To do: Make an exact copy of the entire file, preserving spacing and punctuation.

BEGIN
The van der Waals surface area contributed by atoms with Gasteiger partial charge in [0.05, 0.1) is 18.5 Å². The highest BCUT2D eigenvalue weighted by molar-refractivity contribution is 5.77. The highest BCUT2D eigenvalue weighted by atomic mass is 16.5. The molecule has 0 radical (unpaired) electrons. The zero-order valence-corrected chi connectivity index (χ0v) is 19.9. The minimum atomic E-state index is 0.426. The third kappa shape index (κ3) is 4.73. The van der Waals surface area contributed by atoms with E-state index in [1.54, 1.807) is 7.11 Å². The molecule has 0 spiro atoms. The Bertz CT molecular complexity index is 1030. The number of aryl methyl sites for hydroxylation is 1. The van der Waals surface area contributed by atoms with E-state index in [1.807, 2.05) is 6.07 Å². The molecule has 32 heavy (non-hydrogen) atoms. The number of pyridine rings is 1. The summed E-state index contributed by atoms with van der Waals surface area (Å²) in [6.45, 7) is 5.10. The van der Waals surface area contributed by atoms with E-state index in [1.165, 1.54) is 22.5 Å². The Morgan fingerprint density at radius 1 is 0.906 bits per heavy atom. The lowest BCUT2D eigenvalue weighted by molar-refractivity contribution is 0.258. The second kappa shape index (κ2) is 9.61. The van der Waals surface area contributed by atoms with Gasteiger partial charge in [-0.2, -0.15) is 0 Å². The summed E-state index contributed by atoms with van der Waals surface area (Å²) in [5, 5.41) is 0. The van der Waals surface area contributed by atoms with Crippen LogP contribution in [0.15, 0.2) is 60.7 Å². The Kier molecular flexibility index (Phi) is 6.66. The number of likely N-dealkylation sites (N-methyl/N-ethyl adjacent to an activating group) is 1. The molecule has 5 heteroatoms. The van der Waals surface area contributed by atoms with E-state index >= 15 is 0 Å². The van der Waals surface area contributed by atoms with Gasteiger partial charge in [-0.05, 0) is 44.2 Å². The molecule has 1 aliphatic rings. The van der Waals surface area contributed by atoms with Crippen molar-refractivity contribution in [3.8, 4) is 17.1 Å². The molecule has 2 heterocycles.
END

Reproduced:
The van der Waals surface area contributed by atoms with Gasteiger partial charge in [0.05, 0.1) is 18.5 Å². The highest BCUT2D eigenvalue weighted by molar-refractivity contribution is 5.77. The highest BCUT2D eigenvalue weighted by atomic mass is 16.5. The molecule has 0 radical (unpaired) electrons. The zero-order valence-corrected chi connectivity index (χ0v) is 19.9. The minimum atomic E-state index is 0.426. The third kappa shape index (κ3) is 4.73. The van der Waals surface area contributed by atoms with E-state index in [1.54, 1.807) is 7.11 Å². The molecule has 0 spiro atoms. The Bertz CT molecular complexity index is 1030. The number of aryl methyl sites for hydroxylation is 1. The van der Waals surface area contributed by atoms with E-state index in [1.807, 2.05) is 6.07 Å². The molecule has 32 heavy (non-hydrogen) atoms. The number of pyridine rings is 1. The summed E-state index contributed by atoms with van der Waals surface area (Å²) in [6.45, 7) is 5.10. The van der Waals surface area contributed by atoms with E-state index in [1.165, 1.54) is 22.5 Å². The Morgan fingerprint density at radius 1 is 0.906 bits per heavy atom. The lowest BCUT2D eigenvalue weighted by molar-refractivity contribution is 0.258. The second kappa shape index (κ2) is 9.61. The van der Waals surface area contributed by atoms with Gasteiger partial charge in [-0.2, -0.15) is 0 Å². The summed E-state index contributed by atoms with van der Waals surface area (Å²) in [5, 5.41) is 0. The van der Waals surface area contributed by atoms with Crippen LogP contribution in [0.15, 0.2) is 60.7 Å². The Kier molecular flexibility index (Phi) is 6.66. The number of likely N-dealkylation sites (N-methyl/N-ethyl adjacent to an activating group) is 1. The molecule has 5 heteroatoms. The van der Waals surface area contributed by atoms with E-state index >= 15 is 0 Å². The van der Waals surface area contributed by atoms with Gasteiger partial charge in [-0.05, 0) is 44.2 Å². The molecule has 1 aliphatic rings. The van der Waals surface area contributed by atoms with Crippen molar-refractivity contribution in [3.8, 4) is 17.1 Å². The molecule has 2 heterocycles.